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Subject: Re: Hash Collisions

Author: Don Dailey

Date: 23:30:37 02/21/99

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On February 21, 1999 at 15:58:16, Robert Hyatt wrote:

>On February 21, 1999 at 13:23:24, William Bryant wrote:
>
>>On February 21, 1999 at 10:21:50, Robert Hyatt wrote:
>>
>>>On February 21, 1999 at 01:14:37, KarinsDad wrote:
>>>
>>>>I posted this the other day, but it may have been obscured (or not if nobody has
>>>>any information on it).
>>>>
>>>>I have been wondering if changing the Zobrist hash from a set of random number
>>>>to a set of non-random and very specific numbers could result in a more even
>>>>distribution in the hash table. Has anyone done any work in this area?
>>>>
>>>>KarinsDad
>>>
>>>
>>>Burt Wendroff and Tony Warnock published a paper in the JICCA a few years
>>>ago discussing this.  The main issue is to find the hamming distances between
>>>_all_ the random numbers, and maximize all of them.  Random numbers work fine
>>>if they have been tested (I ran all of mine thru a hamming distance analysis
>>>when I first started).
>>>
>>>As far as 'distribution' this is done by the low order N bits
>>>(N=log2(hash_size)) of the hash signature.  You _could_ do the hamming analysis
>>>on just those bits as well.
>>
>>I check all my random numbers for uniqueness, ie no duplicates,and use
>>0xFFFFFFFFFFFFFFFF for the side to move (compliment the side to move),
>>but would appreciate information on 'hamming distance analysis' in not to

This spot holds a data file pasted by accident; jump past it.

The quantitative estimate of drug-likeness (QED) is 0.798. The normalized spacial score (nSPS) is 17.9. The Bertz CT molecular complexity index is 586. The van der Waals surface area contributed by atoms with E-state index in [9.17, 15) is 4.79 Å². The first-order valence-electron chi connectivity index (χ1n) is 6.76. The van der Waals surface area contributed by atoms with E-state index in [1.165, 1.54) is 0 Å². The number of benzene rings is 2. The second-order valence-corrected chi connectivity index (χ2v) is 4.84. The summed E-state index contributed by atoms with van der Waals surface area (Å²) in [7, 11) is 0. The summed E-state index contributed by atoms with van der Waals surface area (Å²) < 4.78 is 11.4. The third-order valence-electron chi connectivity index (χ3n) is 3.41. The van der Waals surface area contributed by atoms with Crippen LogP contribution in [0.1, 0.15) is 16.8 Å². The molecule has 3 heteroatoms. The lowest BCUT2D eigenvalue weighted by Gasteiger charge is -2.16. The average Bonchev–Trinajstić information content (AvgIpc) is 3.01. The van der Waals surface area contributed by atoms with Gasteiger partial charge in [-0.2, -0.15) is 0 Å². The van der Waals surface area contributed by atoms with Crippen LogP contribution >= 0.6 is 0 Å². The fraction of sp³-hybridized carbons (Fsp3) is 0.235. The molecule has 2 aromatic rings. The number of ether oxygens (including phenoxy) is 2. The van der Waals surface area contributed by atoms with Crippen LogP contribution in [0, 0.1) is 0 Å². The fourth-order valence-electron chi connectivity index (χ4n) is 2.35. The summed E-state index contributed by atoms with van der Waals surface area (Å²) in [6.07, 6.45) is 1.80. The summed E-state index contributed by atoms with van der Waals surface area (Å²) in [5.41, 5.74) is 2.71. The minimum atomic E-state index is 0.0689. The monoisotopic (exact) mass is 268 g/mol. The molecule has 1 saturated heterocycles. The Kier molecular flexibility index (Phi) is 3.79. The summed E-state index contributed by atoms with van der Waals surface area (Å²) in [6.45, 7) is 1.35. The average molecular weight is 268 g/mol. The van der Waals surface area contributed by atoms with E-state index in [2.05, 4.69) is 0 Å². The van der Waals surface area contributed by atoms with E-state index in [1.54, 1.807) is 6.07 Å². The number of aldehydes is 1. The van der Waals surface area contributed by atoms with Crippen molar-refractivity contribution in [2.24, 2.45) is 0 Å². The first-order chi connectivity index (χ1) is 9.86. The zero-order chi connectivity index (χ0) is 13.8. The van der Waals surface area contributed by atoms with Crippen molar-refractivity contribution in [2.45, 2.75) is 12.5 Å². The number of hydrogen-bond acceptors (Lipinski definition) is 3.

>>complicated to post or send via email.
>>
>>Thank you,
>>
>>William
>>wbryant@ix.netcom.com
>
>
>"hamming distance" is simply the number of bits two numbers differ in.  To
>compute the hamming distance for a and b, you just compute popcnt(a^b).  Two
>numbers can differ in all bits.  But more than two can not...  I shoot for
>no worse than 32 bits that are the same in two random numbers...  Assuming
>64 bit values...

Are you sure NO two are closer (in hamming distance) than 32 bits?  How
many numbers are in your table?    Are you talking about the worst
case or is it some kind of average?

I have a little piece of code I wrote that generates 64 bit random
numbers one at a time and tests each one against all the ones
previously generated.  If the new number is closer than my specified
hamming distance, I regenerate that number until it is.   To get
even 24 bit distances between any two I've had to generate almost
half a million numbers.   I have 1024 numbers in my table.

I don't believe your random number generator is returning numbers
this good.  Maybe you can precompute them this good, I don't know.
I'm trying right now with 32 bits but it's going awfully slow.

So my code is either wrong or I'm not understanding your method.
Can you either clarify or send me your table to analyze?


- Don





- Don



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